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I talked to my grandmother in India on my birthday. It used to be that I struggled for things to talk with her but our conversations have got better since she started losing memory. Her memory is at the sweet spot of someone who's lost their social inhibition after a few drinks, but one more drink and she will stop making any sense. It will then come to be that she wouldn't know why she got banned from that bar one night. She told me that the neighbor comes to check on her every day and that my late grandfather's distant relative drives her to the hospital when needed. In a complete non sequitur, she says, "The trees in the yard have been trimmed," and the image of the large mango tree stooping over the well flashes through my mind. Every other summer, it produced plenty enough to distribute sackfuls of mangoes to all the neighbors. Anyone who visited Grandmother would be besieged by the question, "How about I send some mangoes with you?"
"No," they'd decline politely
"But they'll get spoiled," my grandmother would say
"No, that’s alright we have the mangoes you gave us last time" they’d reply
"Are you sure? You could make mango curry with it" comes the insistence from my grandmother, her brows furrowing and her lips pressing together harder every time she was declined.
Most visitors would eventually succumb. Their defeat represented by a transparent cheap plastic bag, bursting at the seams with mangoes they would shyly carry out of the house at the end of the night.
In the odd summers where the mango tree disappointed, Grandmother would turn to the lumbering giant jackfruit tree. It was common knowledge that you must never accept the whole jackfruit that’s forced upon you when you visit your relative in the countryside. If you did, you would have to labor over it for an entire afternoon to eat it. Then there were the slender and tall coconut trees, six or seven of them situated at different parts of the big yard cause they needed a lot of groundwater. That or to minimize the danger of coconuts falling on your head. I'm unsure. Trying to figure out which of the trees she might be referring to on our call made me realize why she never moved to the United States with her kids, and why she let her permanent residence expire.
By contrast, my aunt's in-laws, who are the same age as my grandmother, moved to the United States in the late 1960s after Lyndon Johnson passed the national immigration act. For the last 40-odd years they have lived in Pasadena, a Houston suburb known for the number of chemical plants it has. There are no mango trees to be found in their yard. With the little space that they could find, they planted an assortment of vegetables. The gardening they do is an exercise of agency over their physical environment, a repetition of habit more than a fruitful endeavor that would feed them in any meaningful way. They do get duck eggs every week. On enquiring more about where the ducks came from, I found that they live in the pond in the nearby public park. My aunt's in-laws had been feeding them so now the ducks came to lay eggs in their yard. One time while telling him how good the eggs were, my aunt's father-in-law went on a non-sequitur about how the KKK used to pelt their house with eggs when they first moved to this neighborhood.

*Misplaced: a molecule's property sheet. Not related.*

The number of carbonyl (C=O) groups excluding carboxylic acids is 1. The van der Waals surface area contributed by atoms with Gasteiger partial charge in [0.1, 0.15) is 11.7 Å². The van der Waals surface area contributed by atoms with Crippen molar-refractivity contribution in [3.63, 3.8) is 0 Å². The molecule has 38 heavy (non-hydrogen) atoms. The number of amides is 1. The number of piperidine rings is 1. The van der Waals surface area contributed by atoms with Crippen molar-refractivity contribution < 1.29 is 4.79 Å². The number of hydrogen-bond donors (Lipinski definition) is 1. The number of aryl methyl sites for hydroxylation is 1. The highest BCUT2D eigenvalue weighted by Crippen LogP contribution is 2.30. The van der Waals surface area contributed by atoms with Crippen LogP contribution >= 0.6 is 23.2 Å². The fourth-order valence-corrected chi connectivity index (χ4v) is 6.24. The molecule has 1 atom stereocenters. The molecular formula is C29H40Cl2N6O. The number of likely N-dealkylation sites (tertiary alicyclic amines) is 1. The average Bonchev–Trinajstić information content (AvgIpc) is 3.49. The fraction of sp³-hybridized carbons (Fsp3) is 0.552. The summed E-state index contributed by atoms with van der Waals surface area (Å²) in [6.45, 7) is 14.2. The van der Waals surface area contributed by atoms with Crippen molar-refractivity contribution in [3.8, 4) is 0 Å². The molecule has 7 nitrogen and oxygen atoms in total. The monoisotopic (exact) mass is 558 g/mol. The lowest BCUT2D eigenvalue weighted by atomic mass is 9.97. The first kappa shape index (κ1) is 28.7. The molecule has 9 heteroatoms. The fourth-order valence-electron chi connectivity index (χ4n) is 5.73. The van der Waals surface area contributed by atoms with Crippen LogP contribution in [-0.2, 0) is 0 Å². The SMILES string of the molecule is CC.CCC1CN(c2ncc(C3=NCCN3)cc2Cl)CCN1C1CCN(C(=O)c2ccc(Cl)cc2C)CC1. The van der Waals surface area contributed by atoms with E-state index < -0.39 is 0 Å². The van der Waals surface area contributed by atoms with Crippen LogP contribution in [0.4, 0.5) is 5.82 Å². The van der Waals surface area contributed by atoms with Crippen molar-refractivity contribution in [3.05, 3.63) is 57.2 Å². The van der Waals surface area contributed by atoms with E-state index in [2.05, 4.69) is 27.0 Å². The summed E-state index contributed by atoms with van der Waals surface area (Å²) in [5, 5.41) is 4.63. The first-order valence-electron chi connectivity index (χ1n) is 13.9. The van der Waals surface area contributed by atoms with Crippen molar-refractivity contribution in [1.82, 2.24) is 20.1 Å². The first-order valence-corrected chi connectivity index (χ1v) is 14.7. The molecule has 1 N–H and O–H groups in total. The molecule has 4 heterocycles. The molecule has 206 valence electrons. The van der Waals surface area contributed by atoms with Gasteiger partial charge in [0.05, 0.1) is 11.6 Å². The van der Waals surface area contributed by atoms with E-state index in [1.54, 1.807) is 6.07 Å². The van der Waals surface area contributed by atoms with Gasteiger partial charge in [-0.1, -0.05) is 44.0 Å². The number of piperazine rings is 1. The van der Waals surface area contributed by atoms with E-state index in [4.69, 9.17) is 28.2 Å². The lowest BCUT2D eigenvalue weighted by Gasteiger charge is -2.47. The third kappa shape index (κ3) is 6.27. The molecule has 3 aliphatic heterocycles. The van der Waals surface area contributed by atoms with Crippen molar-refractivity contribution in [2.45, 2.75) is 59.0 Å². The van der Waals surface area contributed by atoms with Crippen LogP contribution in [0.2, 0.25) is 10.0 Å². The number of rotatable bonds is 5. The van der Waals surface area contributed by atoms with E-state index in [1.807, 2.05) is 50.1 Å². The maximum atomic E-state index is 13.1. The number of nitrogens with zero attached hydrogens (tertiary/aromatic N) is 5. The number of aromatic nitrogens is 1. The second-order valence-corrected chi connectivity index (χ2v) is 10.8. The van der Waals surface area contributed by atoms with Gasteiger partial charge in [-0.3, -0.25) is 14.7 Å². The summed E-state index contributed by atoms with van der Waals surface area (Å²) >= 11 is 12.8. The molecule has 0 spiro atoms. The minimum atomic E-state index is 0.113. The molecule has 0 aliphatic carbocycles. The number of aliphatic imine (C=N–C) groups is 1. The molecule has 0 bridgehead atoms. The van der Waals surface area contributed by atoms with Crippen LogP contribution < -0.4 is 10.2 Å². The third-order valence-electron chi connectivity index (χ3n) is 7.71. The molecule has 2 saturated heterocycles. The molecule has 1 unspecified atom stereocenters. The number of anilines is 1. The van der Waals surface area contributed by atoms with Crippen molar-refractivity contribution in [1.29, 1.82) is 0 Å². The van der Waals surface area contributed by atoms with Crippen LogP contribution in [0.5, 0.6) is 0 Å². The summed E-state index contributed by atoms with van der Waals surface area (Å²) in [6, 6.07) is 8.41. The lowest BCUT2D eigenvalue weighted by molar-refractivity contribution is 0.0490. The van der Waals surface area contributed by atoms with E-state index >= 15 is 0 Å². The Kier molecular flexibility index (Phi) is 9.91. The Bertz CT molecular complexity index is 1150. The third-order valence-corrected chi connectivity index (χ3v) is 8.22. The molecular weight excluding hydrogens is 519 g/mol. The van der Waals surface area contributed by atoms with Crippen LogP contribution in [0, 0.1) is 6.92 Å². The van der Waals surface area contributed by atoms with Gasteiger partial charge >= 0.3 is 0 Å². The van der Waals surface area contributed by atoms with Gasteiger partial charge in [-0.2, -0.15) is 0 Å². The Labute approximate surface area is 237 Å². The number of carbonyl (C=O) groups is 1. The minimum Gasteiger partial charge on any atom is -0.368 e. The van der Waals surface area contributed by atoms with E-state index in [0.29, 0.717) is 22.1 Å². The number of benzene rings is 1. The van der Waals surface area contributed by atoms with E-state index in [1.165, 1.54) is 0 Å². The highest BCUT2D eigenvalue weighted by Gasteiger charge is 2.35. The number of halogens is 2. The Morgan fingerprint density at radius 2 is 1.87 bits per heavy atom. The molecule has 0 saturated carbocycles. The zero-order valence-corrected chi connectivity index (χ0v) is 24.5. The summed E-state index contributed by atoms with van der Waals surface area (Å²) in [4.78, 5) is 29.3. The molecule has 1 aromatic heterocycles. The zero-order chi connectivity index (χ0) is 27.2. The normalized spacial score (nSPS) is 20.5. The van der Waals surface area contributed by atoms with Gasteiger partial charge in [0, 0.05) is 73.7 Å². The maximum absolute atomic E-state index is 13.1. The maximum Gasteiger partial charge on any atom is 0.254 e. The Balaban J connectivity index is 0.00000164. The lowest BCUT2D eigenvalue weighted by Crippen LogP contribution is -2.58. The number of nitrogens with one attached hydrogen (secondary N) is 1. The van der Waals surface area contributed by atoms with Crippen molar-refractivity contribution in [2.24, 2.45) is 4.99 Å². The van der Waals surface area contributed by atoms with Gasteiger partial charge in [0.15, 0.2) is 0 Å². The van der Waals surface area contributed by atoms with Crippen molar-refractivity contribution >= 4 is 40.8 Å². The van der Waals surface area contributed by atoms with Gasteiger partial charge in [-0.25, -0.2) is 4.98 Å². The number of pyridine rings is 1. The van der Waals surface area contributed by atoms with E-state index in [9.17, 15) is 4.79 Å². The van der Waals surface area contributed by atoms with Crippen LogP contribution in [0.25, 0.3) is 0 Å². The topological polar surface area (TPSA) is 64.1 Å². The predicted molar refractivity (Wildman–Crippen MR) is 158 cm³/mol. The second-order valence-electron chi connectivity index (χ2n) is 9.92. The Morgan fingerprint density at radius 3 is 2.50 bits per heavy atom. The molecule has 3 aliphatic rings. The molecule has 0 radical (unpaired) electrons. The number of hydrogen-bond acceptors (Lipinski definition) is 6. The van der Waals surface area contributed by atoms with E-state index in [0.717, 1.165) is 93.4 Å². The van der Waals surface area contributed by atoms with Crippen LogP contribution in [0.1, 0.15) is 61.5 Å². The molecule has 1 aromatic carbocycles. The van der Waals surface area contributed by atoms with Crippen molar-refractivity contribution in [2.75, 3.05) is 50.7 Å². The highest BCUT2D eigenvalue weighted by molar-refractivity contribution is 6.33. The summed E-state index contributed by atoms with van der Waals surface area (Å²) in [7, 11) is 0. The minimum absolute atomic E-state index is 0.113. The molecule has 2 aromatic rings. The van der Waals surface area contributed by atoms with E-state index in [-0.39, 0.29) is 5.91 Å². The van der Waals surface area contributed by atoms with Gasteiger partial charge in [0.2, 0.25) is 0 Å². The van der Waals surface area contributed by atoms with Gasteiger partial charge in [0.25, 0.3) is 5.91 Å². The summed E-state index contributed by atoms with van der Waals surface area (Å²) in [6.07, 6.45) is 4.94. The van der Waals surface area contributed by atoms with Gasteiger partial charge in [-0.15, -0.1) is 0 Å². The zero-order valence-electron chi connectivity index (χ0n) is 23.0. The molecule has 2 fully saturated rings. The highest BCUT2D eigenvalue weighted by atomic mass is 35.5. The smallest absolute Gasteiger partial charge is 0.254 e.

Later in the evening, biased by the nostalgia of the conversation I had with my grandmother, I rant at two friends about how American cities are terrible cause I cannot walk, how the food that you get in grocery stores is frozen and preserved for weeks before it reaches there, and about how progress is an illusion and America's position as the place to be is not true anymore. One of them replies "I disagree, it used to be that you needed to hire an entire team to make a website but now you can do it in 20 minutes." While I try to make sense of that answer the other asks "Why don't you move back to India?". At that moment that question makes as much sense as asking me why I was born. So I reply in a feeble voice "because I've friends here". The real answer - It's probably because I've got used to the immediate sensorial pleasures of central air conditioning when its 100 degrees outside, perhaps because I enjoy the narcissistic impulse of being at the center of the world at all times, because now I like a girl who would watch a Wim Wenders movie with me, because I learnt to write in English before my own native language, because whatever existed in India does not exist anymore because it is the kind of place that aspires to be more American than America. That’s what every place aspires to be. The trees have been trimmed, there is nothing to go back to, and where I am will have to do.
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